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Do you ever stop to think just how far we have come in the so called Digital Revolution? We take for granted the time saving and efficiencies of the electronic media that is part and parcel of our life today. Have you thought that there is much more to come? That this is only the start. An article by Robert McChesney in New Philosopher shows us what to expect. “The Internet has transformed our economies, our culture and politics, and our very way of life to such an extent over the past four or five decades that we are in the midst of a communications revolution on a par with the invention of writing or the printing press, perhaps speech itself. Arguably, it’s that important. But what we have experienced to date is only the warm up act.”
An illustration is given, where in 2015 the CEO of one of the largest German industrial corporations in the world, spoke at a seminar revealing that one of their many worldwide factories was now fully automated. They have plans in hand extend this automation to other factories as well. During the question and answer segment of the presentation he was asked when this would happen. The answer was not now. There was a problem, not economic, but political. To do so would, “throw at least 40% of their total workforce, much of it still based in Germany, into the unemployment lines.” He went on to say that do this would see the middle class in Germany burn.
Digital development has reached a point where it needs to be restrained for political reasons because robots are replacing individuals thus potentially creating unacceptable unemployment. The thinking, in this case, was that the CEO could not keep his finger in the channel much longer. Are we on the verge of something comparable to the Cambrian Explosion which refers to a brief period 540 million years ago where life underwent a rapid diversification, including the development of vision. “It was crucial for the subsequent development of complex and intelligent life.” Now, it seems possible to replicate the performance of many of the perceptual parts of the brain, including vision itself.
Gill A. Pratt, until 2015, the Program Director of the Pentagon’s Defence Advanced Research Projects Agency commented, “The effects on economic output and human workers are certain to be profound and the timing of tipping points is hard to predict, but it’s on its way.” Furthermore it will not only be the manufacturing sector to come under pressure as white collar jobs will also be affected. As for the millions of those displaced there are no options available at this time to find alternate work. Opportunities will be created here, but none at this time. No one foresees any new employment sectors opening up that are sufficient to swallow the displaced workers or the hundreds of millions of people entering the workforce across the planet.
These pressures will usher in a new economy where lower wages will be the norm. Robert, “These developments are going to pose direct and mortal challenges both to capitalism and democracy.” The US system is showing long term stagnation, slow growth, and decline in real wages reflecting the economic outcomes caused by these changes. Robert, “For those under the age of thirty, the labour market is hardly superior to that of the Great Depression.” With stagnation playing its role it’s hard to see how new technology can contribute in a positive way. Robert talks about the supreme irony of what is facing us as we improve efficiency but are unable to solve the economic problems that improving this technology was designed for. “The exact moment far less human labour is necessary to produce more than enough to satisfy human wants and needs, the system that fostered that abundance is incapable of adapting to it.”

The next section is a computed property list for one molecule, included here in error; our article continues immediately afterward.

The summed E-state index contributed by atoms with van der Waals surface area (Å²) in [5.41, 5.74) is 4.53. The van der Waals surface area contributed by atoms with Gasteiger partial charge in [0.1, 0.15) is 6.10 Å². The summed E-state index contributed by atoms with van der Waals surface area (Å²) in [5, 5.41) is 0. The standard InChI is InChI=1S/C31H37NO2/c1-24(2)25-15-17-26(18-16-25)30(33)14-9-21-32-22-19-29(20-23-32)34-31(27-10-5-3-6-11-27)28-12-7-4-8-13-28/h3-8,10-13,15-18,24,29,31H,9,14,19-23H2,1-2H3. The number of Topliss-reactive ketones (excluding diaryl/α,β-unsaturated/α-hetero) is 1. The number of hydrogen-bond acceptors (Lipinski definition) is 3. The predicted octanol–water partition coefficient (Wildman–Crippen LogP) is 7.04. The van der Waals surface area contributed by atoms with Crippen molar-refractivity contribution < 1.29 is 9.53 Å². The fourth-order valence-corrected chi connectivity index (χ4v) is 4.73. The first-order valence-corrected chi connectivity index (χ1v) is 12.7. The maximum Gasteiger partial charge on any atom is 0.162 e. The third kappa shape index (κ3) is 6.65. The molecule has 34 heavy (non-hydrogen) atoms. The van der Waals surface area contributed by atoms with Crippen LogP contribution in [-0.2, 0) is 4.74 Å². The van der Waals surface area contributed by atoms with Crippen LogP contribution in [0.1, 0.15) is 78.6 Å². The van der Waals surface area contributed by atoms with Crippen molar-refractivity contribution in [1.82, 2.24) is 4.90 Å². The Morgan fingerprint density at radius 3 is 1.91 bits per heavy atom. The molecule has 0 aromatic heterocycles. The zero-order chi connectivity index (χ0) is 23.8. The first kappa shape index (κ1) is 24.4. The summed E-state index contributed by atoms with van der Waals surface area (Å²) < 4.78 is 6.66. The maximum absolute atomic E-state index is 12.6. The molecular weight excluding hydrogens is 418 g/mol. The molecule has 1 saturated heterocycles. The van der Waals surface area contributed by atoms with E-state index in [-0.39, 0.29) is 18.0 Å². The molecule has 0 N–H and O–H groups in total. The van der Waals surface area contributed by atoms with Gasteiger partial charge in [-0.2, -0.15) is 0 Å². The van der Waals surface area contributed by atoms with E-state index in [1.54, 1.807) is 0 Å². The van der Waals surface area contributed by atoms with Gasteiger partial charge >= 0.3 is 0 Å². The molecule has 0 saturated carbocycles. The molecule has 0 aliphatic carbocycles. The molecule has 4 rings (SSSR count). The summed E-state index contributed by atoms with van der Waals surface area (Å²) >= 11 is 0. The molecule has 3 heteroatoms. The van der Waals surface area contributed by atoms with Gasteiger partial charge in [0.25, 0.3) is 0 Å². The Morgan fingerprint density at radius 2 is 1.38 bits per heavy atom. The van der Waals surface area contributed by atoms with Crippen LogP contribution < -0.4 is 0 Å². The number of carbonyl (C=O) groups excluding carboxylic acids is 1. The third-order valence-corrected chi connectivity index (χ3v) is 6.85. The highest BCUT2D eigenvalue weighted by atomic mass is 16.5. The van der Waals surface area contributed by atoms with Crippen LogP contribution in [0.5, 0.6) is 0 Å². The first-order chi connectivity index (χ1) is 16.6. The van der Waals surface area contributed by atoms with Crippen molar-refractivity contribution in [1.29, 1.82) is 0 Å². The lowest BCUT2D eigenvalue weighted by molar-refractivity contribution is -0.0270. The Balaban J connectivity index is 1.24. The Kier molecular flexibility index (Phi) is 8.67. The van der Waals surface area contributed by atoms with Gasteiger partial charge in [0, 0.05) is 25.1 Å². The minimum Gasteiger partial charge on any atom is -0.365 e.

Economists such as Keynes, Marx and Mill all understood that capitalism as we know it will eventually need to be superseded with a post scarcity system that is built around the new economic reality. These tensions will be played out in the political realm as citizens will demand political solutions to the great problems of stagnation, unemployment and poverty. Robert, “Those who greatly benefit from the status quo will likely battle against progressive change as if their lives depended on it.”
Next time you think how smart we have become, thanks to the rapid improvements in technology, consider the ramifications of its effect on employment and underemployment. In the course of becoming efficient, have we created future problems for ourselves in the forms of decrease in jobs, lower incomes, stagnation and social upheaval? Perhaps we will come to accept this new economic order as being natural. It may take one or two generations to believe in the normality of it all. The power of the very wealthy seems set to disappear and be replaced by a society more interested in the development of the “self” rather than the accumulation of assets that will grow with inflation, for example. In the meantime the digital revolution will continue on, rewarding us with improvements and efficiency in the way we go about working and living our lives.